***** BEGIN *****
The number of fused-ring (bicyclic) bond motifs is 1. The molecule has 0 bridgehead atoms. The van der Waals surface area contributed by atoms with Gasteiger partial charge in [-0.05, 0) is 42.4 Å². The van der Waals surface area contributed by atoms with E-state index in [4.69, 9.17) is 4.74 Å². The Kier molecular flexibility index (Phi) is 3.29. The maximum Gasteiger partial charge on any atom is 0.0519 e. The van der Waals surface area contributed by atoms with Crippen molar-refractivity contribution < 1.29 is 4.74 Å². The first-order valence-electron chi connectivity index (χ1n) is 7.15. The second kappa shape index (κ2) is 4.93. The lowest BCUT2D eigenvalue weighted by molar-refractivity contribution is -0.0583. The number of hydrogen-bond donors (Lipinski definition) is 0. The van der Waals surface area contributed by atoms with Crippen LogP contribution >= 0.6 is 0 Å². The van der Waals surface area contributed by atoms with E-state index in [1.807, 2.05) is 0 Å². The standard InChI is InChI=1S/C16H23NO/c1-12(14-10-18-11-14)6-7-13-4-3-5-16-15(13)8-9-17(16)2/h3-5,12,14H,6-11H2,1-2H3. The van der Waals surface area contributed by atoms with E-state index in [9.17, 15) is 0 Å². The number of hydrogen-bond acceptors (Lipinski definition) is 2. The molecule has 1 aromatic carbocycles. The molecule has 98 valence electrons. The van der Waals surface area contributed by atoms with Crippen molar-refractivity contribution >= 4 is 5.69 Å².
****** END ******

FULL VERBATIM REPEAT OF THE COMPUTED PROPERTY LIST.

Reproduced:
The number of fused-ring (bicyclic) bond motifs is 1. The molecule has 0 bridgehead atoms. The van der Waals surface area contributed by atoms with Gasteiger partial charge in [-0.05, 0) is 42.4 Å². The van der Waals surface area contributed by atoms with E-state index in [4.69, 9.17) is 4.74 Å². The Kier molecular flexibility index (Phi) is 3.29. The maximum Gasteiger partial charge on any atom is 0.0519 e. The van der Waals surface area contributed by atoms with Crippen molar-refractivity contribution < 1.29 is 4.74 Å². The first-order valence-electron chi connectivity index (χ1n) is 7.15. The second kappa shape index (κ2) is 4.93. The lowest BCUT2D eigenvalue weighted by molar-refractivity contribution is -0.0583. The number of hydrogen-bond donors (Lipinski definition) is 0. The van der Waals surface area contributed by atoms with Crippen LogP contribution >= 0.6 is 0 Å². The van der Waals surface area contributed by atoms with E-state index in [1.807, 2.05) is 0 Å². The standard InChI is InChI=1S/C16H23NO/c1-12(14-10-18-11-14)6-7-13-4-3-5-16-15(13)8-9-17(16)2/h3-5,12,14H,6-11H2,1-2H3. The van der Waals surface area contributed by atoms with E-state index in [9.17, 15) is 0 Å². The number of hydrogen-bond acceptors (Lipinski definition) is 2. The molecule has 1 aromatic carbocycles. The molecule has 98 valence electrons. The van der Waals surface area contributed by atoms with Crippen molar-refractivity contribution >= 4 is 5.69 Å².